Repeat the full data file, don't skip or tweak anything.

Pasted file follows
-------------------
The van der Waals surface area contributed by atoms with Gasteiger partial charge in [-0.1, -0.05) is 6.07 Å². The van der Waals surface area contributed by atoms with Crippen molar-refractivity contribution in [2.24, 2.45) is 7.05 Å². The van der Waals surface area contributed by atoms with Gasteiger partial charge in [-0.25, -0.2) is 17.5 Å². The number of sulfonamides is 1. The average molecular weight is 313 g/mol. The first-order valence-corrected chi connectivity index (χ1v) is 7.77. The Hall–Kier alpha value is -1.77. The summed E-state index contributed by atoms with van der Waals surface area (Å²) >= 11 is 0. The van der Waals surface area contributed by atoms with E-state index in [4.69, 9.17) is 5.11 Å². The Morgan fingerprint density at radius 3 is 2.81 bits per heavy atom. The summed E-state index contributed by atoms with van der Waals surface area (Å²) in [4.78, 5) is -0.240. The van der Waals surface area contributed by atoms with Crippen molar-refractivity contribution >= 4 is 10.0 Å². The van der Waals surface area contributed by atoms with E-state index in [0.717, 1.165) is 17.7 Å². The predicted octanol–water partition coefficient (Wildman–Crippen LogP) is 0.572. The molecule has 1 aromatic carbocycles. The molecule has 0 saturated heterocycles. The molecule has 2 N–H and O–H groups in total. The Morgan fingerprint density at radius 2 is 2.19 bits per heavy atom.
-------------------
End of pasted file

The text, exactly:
The van der Waals surface area contributed by atoms with Gasteiger partial charge in [-0.1, -0.05) is 6.07 Å². The van der Waals surface area contributed by atoms with Crippen molar-refractivity contribution in [2.24, 2.45) is 7.05 Å². The van der Waals surface area contributed by atoms with Gasteiger partial charge in [-0.25, -0.2) is 17.5 Å². The number of sulfonamides is 1. The average molecular weight is 313 g/mol. The first-order valence-corrected chi connectivity index (χ1v) is 7.77. The Hall–Kier alpha value is -1.77. The summed E-state index contributed by atoms with van der Waals surface area (Å²) >= 11 is 0. The van der Waals surface area contributed by atoms with E-state index in [4.69, 9.17) is 5.11 Å². The Morgan fingerprint density at radius 3 is 2.81 bits per heavy atom. The summed E-state index contributed by atoms with van der Waals surface area (Å²) in [4.78, 5) is -0.240. The van der Waals surface area contributed by atoms with Crippen molar-refractivity contribution >= 4 is 10.0 Å². The van der Waals surface area contributed by atoms with E-state index in [0.717, 1.165) is 17.7 Å². The predicted octanol–water partition coefficient (Wildman–Crippen LogP) is 0.572. The molecule has 1 aromatic carbocycles. The molecule has 0 saturated heterocycles. The molecule has 2 N–H and O–H groups in total. The Morgan fingerprint density at radius 2 is 2.19 bits per heavy atom.